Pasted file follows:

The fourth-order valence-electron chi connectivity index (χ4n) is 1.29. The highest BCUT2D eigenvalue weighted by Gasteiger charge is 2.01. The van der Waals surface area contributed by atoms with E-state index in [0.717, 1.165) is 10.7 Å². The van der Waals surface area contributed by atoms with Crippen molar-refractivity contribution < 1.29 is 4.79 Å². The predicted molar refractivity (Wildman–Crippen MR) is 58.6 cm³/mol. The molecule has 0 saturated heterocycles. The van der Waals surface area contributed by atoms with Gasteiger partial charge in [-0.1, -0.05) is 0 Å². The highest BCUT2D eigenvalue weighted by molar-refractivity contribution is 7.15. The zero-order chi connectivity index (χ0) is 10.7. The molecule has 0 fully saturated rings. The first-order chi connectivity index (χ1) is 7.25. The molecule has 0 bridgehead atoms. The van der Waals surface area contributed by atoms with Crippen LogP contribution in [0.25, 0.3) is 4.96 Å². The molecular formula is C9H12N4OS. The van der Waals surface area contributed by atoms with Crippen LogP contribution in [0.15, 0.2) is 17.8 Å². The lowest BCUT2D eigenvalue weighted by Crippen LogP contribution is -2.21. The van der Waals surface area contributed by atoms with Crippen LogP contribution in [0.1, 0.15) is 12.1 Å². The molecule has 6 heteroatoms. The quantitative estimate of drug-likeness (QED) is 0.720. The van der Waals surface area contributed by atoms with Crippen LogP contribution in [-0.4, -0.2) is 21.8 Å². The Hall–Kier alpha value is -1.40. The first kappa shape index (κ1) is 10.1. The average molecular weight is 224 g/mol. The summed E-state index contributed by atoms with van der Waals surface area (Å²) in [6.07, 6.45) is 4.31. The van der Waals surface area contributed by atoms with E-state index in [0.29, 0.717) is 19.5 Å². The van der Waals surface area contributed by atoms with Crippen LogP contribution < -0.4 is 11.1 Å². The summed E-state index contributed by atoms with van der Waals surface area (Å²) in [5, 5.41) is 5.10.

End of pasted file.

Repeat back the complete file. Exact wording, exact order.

The fourth-order valence-electron chi connectivity index (χ4n) is 1.29. The highest BCUT2D eigenvalue weighted by Gasteiger charge is 2.01. The van der Waals surface area contributed by atoms with E-state index in [0.717, 1.165) is 10.7 Å². The van der Waals surface area contributed by atoms with Crippen molar-refractivity contribution < 1.29 is 4.79 Å². The predicted molar refractivity (Wildman–Crippen MR) is 58.6 cm³/mol. The molecule has 0 saturated heterocycles. The van der Waals surface area contributed by atoms with Gasteiger partial charge in [-0.1, -0.05) is 0 Å². The highest BCUT2D eigenvalue weighted by molar-refractivity contribution is 7.15. The zero-order chi connectivity index (χ0) is 10.7. The molecule has 0 fully saturated rings. The first-order chi connectivity index (χ1) is 7.25. The molecule has 0 bridgehead atoms. The van der Waals surface area contributed by atoms with Crippen LogP contribution in [0.25, 0.3) is 4.96 Å². The molecular formula is C9H12N4OS. The van der Waals surface area contributed by atoms with Crippen LogP contribution in [0.15, 0.2) is 17.8 Å². The lowest BCUT2D eigenvalue weighted by Crippen LogP contribution is -2.21. The van der Waals surface area contributed by atoms with Crippen LogP contribution in [0.1, 0.15) is 12.1 Å². The molecule has 6 heteroatoms. The quantitative estimate of drug-likeness (QED) is 0.720. The van der Waals surface area contributed by atoms with Crippen LogP contribution in [-0.4, -0.2) is 21.8 Å². The Hall–Kier alpha value is -1.40. The first kappa shape index (κ1) is 10.1. The average molecular weight is 224 g/mol. The summed E-state index contributed by atoms with van der Waals surface area (Å²) in [6.07, 6.45) is 4.31. The van der Waals surface area contributed by atoms with E-state index in [0.29, 0.717) is 19.5 Å². The van der Waals surface area contributed by atoms with Crippen LogP contribution < -0.4 is 11.1 Å². The summed E-state index contributed by atoms with van der Waals surface area (Å²) in [5, 5.41) is 5.10.